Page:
Not Disconnecting Neighborhoods. Just as a train must be connected to stations, so too Mayor Duggan has been focused on trying to ensure that revitalization efforts benefits all of the city’s residents: that remains a challenge, for while the city’s unemployment rate fell from more than 20 percent a decade ago  to 3.4 percent last November, it is still higher among African-Americans, who make up nearly 80 percent of the city. Moreover, in a city dependent on income tax revenues, Detroit still has one of the highest poverty rates in the nation—more than one-third, which, although reflecting an improvement from the nearly 40 percent of five years ago, remains a serious fiscal challenge.

Thus, finding ways to attract the city’s growing number of visitors and their influx of cash has been a key element of the Motor City’s recovery: some fourteen million visitors came to the area in 2013, according to the Detroit Metro Convention and Visitors Bureau, a number that jumped to nineteen million last year. Detroit has four major-league sports teams, all of which play in the downtown area. There are several arts venues in the downtown district, such as the Detroit Opera House and the Fox Theater, a performing arts center that opened as a movie theater in 1928. Aaron K. Foley, who was Detroit’s “chief storyteller” from 2017 to 2019, said he was “cautiously optimistic” about the city’s progress. His role was created by the mayor as an attempt to diversify the way Detroit was portrayed—noting he had become tired of people arriving in Detroit and “beelining to take photos of the empty buildings and empty train station…Detroiters have a name for that: ‘poverty porn.’”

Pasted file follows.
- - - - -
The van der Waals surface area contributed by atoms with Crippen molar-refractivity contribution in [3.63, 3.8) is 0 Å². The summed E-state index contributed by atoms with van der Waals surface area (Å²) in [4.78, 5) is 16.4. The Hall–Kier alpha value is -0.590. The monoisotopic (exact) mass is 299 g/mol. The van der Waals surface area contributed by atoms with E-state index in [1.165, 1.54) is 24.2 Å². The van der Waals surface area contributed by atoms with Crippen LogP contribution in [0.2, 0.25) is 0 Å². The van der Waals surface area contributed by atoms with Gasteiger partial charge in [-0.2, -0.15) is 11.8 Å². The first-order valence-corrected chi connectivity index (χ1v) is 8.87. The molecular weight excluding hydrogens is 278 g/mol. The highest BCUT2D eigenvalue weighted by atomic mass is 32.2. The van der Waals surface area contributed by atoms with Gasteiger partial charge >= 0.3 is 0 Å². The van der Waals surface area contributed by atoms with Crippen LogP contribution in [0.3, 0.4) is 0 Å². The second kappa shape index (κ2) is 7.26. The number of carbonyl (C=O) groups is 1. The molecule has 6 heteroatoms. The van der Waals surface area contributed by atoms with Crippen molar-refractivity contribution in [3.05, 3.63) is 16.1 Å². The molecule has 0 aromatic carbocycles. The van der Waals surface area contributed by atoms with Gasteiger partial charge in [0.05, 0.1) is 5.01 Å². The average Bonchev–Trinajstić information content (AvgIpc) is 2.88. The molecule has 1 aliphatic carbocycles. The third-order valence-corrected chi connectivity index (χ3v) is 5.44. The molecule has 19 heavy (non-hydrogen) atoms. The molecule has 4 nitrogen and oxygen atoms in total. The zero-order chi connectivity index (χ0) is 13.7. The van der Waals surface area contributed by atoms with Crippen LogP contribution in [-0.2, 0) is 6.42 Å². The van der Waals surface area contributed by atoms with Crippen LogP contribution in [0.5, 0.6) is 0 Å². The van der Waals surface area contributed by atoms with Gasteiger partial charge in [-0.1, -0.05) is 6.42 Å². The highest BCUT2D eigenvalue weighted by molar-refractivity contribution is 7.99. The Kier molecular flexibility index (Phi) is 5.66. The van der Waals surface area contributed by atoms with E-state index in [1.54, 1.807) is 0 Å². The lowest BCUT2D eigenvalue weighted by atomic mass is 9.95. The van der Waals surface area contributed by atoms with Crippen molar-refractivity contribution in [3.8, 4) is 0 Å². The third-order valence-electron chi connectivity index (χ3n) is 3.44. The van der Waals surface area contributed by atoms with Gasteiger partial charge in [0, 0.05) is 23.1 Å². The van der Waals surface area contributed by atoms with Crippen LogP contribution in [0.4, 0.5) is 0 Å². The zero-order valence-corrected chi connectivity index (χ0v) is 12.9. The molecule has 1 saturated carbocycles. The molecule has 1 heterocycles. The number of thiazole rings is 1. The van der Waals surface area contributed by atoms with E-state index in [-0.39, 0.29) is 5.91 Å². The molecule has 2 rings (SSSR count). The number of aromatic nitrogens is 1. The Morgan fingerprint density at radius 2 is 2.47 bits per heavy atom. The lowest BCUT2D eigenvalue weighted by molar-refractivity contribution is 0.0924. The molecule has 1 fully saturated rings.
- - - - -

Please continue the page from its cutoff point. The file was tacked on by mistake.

Putting Puerto Rico’s Local Governments at Risk? An attorney for the PROMESA Board, Martin Bienenstock, has reported that mediation over Puerto Rico’s central government debt is making progress, with his comments coming as Judge Laura Taylor Swain ordered parties involved with the central government debt types to enter into mediation in July. Mr. Bienenstock added it was possible that in the coming month there would be an announcement manifesting mediation progress during a Title III omnibus bankruptcy hearing in the U.S. District Court for Puerto Rico, noting there had been progress in the mediation over Puerto Rico’s central government debt; he also said he hoped the PROMESA Board would make a Title VI bankruptcy filing for the Puerto Rico Industrial Development Company sometime after next month.

Title III of the PROMESA Act lays out a traditional court-supervised bankruptcy process; Title VI lays out a process for creditors to negotiate and approve agreements before the PROMESA Board presents them to the court. In addition, Judge Swain, on Wednesday, ordered some changes to how she will address issues related to municipal revenue bonds, with bonds from the Highways and Transportation Authority, Puerto Rico Infrastructure Finance Authority, and Convention Center District Authority affected. Judge Swain stated that instead of holding a hearing with regard to all revenue bond topics on February 27th, instead there would be a preliminary hearing on March 5 and maybe March 6 and that it would only covers issues of standing and security interest. She noted she wanted a “meet and confer” meeting with parties by February 7th and that she would push back arguments with regard to lifting stays on litigation for the revenue bonds to a date after March 6th.

Rocky Escuela Reopenings